This is really an aside–something to tuck away for another day.
There’s a lot of discussion here about the meaning of genetics–how much it determines who we are, I suppose. I guess that is because at least for some people, the more essential the role of genetics in determining who you are, the more important genetic parents are. (That’s way over simplified, but will do for now.)
And in that context we’ve also talked about epigenetics. I’m no expert (which you can tell because I am about to link to Wikipedia), but epigenetics is about the extent to which outside factors can alter the actions of genes in ways that may also determine who we are. So once again speaking roughly, epigenetic influences undermine the arguments about the importance of genetics.
I thought of this when listening to a recent episode of Radiolab–one of my favorite podcasts. Bear with me a bit while I explain:
In 2010 Sarah Grey gave birth to identical twin sons, Thomas and Caleb. Identical twins are genetically identical. But, as Sarah and her husband Ross knew from early in the pregnancy, Thomas had anencephaly while Caleb did not. Continue reading
Here I am again. Been traveling and what-not, but back now. And just in time.
There’s an article in today’s Wall Street Journal–front page–about the price of eggs. (Because the Journal is subscription only, I cannot effectively link to it. Sorry. You may be able to get it through your favorite library, perhaps?) Anyway, I’m especially sorry not to be able to post it because I am actually (briefly) quoted in it. But that’s not really why it is noteworthy.
This actually dovetails reasonably well with the consideration of egg freezing that was underway just before I went traveling. (And on that subject, see this recent Time Magazine article.)
Part of the hook for the WSJ article is the anti-trust suit that began five years ago. The idea here is that there is a suggested cap for what is paid to women providing eggs. Continue reading
One of my favorite blogs is Olivia’s View. There’s a new post there today that has set me thinking. It’s very brief but it adds in to other things.
What’s noted there is that women over the age of 44 are very likely to have trouble achieving a full term pregnancy with their own 44-year-old eggs. I suppose this isn’t news in a general way, but the detailed findings lend stronger support to something we probably knew anyway.
So what will this mean? Long term it seems to me this is good news for the burgeoning business of egg preservation. Young women (say in their early 20s) will be all the more eager to freeze their eggs. The more clear it becomes that you will lose fertility as you age, the more appealing preserving your youthful fertility will be.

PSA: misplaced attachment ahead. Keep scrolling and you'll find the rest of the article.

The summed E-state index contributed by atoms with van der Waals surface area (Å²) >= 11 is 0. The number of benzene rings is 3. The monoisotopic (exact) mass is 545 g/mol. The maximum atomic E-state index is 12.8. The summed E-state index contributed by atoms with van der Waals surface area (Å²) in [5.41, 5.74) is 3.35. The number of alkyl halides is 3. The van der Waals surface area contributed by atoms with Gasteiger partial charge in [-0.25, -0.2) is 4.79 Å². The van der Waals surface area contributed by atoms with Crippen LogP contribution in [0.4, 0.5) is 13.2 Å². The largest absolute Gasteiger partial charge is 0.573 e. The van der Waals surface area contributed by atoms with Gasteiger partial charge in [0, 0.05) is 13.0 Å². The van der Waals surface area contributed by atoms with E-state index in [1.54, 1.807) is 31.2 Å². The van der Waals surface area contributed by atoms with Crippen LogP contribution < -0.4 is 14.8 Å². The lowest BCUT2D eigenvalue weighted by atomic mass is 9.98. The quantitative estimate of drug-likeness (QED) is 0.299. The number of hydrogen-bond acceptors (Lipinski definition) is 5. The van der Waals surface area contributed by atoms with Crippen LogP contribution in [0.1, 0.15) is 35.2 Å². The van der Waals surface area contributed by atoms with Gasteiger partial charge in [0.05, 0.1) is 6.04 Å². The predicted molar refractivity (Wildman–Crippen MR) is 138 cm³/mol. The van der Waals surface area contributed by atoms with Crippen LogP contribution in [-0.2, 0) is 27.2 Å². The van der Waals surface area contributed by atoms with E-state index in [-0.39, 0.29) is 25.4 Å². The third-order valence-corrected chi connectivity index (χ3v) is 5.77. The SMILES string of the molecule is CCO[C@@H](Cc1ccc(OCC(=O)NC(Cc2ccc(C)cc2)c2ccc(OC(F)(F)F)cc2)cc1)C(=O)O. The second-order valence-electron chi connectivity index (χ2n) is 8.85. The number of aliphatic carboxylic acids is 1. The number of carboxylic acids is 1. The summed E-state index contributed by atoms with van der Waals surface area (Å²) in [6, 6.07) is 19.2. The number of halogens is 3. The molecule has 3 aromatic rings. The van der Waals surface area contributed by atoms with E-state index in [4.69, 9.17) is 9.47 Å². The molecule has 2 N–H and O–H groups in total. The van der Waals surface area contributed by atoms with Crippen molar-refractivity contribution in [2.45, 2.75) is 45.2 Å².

But this is only useful Continue reading
For the second time in two days I’ll do a quick post pointing to something in the New York Times. Today it’s this feature, about the dilemma posed by the large (and increasing) number of frozen embryos. In part this seems to have been inspired by the recent Illinois case I blogged about recently, but it really covers a lot of ground. I think I’ll just touch on a few of the notable points here.
First off, you can see why there is a frozen embryo problem. It is simply routine to create more embryos than are needed. Before eggs could readily be frozen it also made obvious sense. If you didn’t fertilize all the eggs you had, you lost them. Once they were fertilized they could be frozen.
Even with egg freezing it probably makes sense. Continue reading
This is hardly a blog post. More like a pointer: Look over there. Today’s New York Times has an extensive article about same-sex couples, marriage and parentage. It showed up in the business section and the title pretty much says it all: “Same-sex Parents’ Rights May Be Unresolved After Justices’ Ruling.” It’s pretty much discussion you will have read here, but it is all rather nicely laid out. Something to add to your “to read” list if you’re interested in the topic.
It’s not me having second thoughts–sorry if that heading mislead you. A couple of different things have gotten me thinking about gamete providers and second thoughts.
First there is this decision–a significant one, I think–from Illinois. It’s been in the newspapers, but you can read the actual opinion as well. It’s long and deserving of some real consideration. (I’ve also written about it before at an earlier stage of the proceedings.) For my purposes here, though, I’m not going to dwell on the opinion. (I’ll do that another day, soon I hope.) A bare-bones version of the facts will do.
Karla Dunston and Jacob Szafranski were dating. Karla was facing chemotherapy that would very likely destroy her ability to produce eggs. I think this was before the days of reliable egg freezing, but whether this is true or not, Karla thought to preserve her genetic material by having the eggs fertilized and then freezing the pre-embryos. To do this, she needed sperm. She asked Jacob if he would provide the sperm. He agreed to do so. Continue reading
The last post here was about the problem of accidental incest. (Do note the word “accidental” because it is critical–I’m not talking about deliberate, knowing incest.) There are some interesting comments so I thought I’d do another post on the subject, partly to sort out threads and perhaps also to move a bit further along the line here.
I’ll start with a recap of what I meant to be my main point from the last post: Why is the specter of accidental incest troubling? I suppose this is a variation, albeit a significant one, on the question “what’s wrong with incest?” (Understanding why accidental incest is troubling is important to me as I consider what to do about it.)
There are (at least) two non-exclusive answers. Continue reading